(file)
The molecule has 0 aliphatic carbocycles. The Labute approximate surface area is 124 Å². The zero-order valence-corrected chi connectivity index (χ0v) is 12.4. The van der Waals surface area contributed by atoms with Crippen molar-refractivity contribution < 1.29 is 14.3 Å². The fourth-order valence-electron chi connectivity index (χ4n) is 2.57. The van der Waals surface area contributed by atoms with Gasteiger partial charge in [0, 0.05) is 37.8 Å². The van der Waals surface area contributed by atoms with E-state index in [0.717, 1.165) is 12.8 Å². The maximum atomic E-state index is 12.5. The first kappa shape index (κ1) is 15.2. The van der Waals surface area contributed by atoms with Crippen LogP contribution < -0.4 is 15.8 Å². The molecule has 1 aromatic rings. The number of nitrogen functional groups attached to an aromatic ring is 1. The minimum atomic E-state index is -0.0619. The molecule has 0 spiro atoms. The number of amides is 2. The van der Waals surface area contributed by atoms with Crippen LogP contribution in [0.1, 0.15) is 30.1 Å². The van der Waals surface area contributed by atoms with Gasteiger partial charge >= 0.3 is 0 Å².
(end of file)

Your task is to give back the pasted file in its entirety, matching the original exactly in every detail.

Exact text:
The molecule has 0 aliphatic carbocycles. The Labute approximate surface area is 124 Å². The zero-order valence-corrected chi connectivity index (χ0v) is 12.4. The van der Waals surface area contributed by atoms with Crippen molar-refractivity contribution < 1.29 is 14.3 Å². The fourth-order valence-electron chi connectivity index (χ4n) is 2.57. The van der Waals surface area contributed by atoms with Gasteiger partial charge in [0, 0.05) is 37.8 Å². The van der Waals surface area contributed by atoms with E-state index in [0.717, 1.165) is 12.8 Å². The maximum atomic E-state index is 12.5. The first kappa shape index (κ1) is 15.2. The van der Waals surface area contributed by atoms with Crippen LogP contribution < -0.4 is 15.8 Å². The molecule has 1 aromatic rings. The number of nitrogen functional groups attached to an aromatic ring is 1. The minimum atomic E-state index is -0.0619. The molecule has 0 spiro atoms. The number of amides is 2. The van der Waals surface area contributed by atoms with Crippen LogP contribution in [0.1, 0.15) is 30.1 Å². The van der Waals surface area contributed by atoms with Gasteiger partial charge >= 0.3 is 0 Å².